In nominal terms, this was also the most valuable Bristol Bay salmon harvest ever recorded, with a preliminary ex-vessel value of $281 million, noted BBRSDA executive director Andy Wink. After factoring in quality premiums and volume bonuses, the final value is projected to be over $335 million.
The report also notes that first wholesale prices for all major sockeye product forms continued to rise during the May to August sales period, compared to the same period a year ago, and that frozen Bristol Bay sockeye prices are approaching 2013 levels but at double the volume.
State biologists meanwhile are forecasting a run of some 40 million sockeye salmon into Alaska’s Bristol Bay in 2019, 16 percent greater than the long-term average of 34.2 million fish from 1963 through 2018. That would allow for a potential total harvest of 27.6 million fish, including 26.11 million reds in Bristol Bay and 1.49 million reds in the South Peninsula.
The run forecast includes:
- 16.12 million to Naknek-Kvichak District (6.95 million to the Kvichak river, 3.97 million to the Alagnak river, and 5.21 million to the Naknek river)
- 9.07 million to the Egegik District
- 3.46 million to the Ugashik District
- 10.38 million to the Nushagak District (4.62 million to the Wood river, 4.18 million to the Nushagak river, and 1.58 million to the Igushik river)
- 1.15 million to the Togiak District
Sockeye salmon runs into Bristol Bay have historically been highly variable. In issuing the 2019 forecast biologists noted that forecasting future salmon returns is inherently difficult and uncertain. Individual river forecasts have greater uncertainty compared to bay-wide forecasts, they said, but over-forecasting returns to some rivers while under-forecasting returns to other rivers means that the overall Bristol Bay forecast is often more accurate than the forecast to any individual river.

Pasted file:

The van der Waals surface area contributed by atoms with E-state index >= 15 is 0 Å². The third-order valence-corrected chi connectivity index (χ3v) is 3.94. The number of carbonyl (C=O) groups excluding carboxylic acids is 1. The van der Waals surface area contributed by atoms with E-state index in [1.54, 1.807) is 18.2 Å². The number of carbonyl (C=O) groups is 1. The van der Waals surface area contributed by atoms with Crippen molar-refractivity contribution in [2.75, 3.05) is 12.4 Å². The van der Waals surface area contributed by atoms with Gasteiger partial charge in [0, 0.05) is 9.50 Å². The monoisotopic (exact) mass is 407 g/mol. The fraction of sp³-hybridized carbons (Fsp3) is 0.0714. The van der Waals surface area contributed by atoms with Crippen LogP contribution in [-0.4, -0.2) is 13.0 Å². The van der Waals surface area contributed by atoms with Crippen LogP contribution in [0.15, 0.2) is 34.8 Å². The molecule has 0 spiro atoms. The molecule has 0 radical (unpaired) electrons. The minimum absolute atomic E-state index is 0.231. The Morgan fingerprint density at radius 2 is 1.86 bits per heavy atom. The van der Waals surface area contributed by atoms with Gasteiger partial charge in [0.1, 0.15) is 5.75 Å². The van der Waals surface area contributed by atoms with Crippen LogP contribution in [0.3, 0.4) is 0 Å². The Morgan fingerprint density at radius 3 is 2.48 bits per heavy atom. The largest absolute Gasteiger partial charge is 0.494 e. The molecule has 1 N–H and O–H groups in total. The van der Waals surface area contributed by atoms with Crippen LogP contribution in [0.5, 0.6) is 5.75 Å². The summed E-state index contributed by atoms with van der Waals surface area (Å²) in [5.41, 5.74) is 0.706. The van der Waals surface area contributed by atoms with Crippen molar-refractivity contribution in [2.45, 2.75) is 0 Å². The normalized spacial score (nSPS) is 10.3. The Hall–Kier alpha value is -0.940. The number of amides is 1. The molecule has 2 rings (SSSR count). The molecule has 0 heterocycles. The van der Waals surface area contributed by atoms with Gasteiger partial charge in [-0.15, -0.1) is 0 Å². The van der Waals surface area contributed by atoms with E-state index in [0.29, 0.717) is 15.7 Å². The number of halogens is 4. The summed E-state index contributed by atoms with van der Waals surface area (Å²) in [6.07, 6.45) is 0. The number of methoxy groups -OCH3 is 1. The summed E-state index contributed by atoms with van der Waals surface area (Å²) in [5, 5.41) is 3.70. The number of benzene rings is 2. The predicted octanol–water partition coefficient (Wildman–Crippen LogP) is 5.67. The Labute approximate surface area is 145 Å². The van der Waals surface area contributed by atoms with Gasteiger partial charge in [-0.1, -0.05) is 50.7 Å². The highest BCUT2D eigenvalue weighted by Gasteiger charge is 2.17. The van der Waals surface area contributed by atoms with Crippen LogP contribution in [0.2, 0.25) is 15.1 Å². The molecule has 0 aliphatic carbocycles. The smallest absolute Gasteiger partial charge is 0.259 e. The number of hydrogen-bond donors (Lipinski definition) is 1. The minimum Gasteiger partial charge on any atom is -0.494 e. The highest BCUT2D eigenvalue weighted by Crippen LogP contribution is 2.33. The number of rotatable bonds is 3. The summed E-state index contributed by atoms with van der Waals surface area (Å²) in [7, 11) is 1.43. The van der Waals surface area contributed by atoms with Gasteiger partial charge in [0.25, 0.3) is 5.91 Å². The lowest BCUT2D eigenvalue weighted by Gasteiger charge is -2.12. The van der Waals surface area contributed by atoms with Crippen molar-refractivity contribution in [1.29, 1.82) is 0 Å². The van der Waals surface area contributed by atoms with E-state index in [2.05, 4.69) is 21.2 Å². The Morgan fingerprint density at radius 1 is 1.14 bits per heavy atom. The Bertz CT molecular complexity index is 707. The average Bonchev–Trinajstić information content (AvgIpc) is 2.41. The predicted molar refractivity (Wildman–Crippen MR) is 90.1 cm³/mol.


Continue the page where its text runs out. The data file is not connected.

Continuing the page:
The 2018 Bristol Bay sockeye forecast, by comparison, was for a total run of 51.28 million fish and a harvest of some 38 million.
According to the preliminary summary, the 2018 inshore run of reds into Bristol Bay was 62.3 million fish, the largest on record dating back to 1893, and was 69 percent above the 36.9 million average run for the latest 20-year period. It was the fourth consecutive year that inshore sockeye runs exceeded 50 million fish and proved 21 percent over the preseason inshore forecast.
The harvest of 41.3 million reds was 10 percent over the 37.6 million preseason forecast and the second largest harvest on record. Commercial harvesters also delivered 41,696 kings, 1.9 million chum, 138,466 silver and 218.998 pink salmon for a preliminary ex-vessel value of $281 million for all species. That was 242 percent above the 20-year average of $116 million.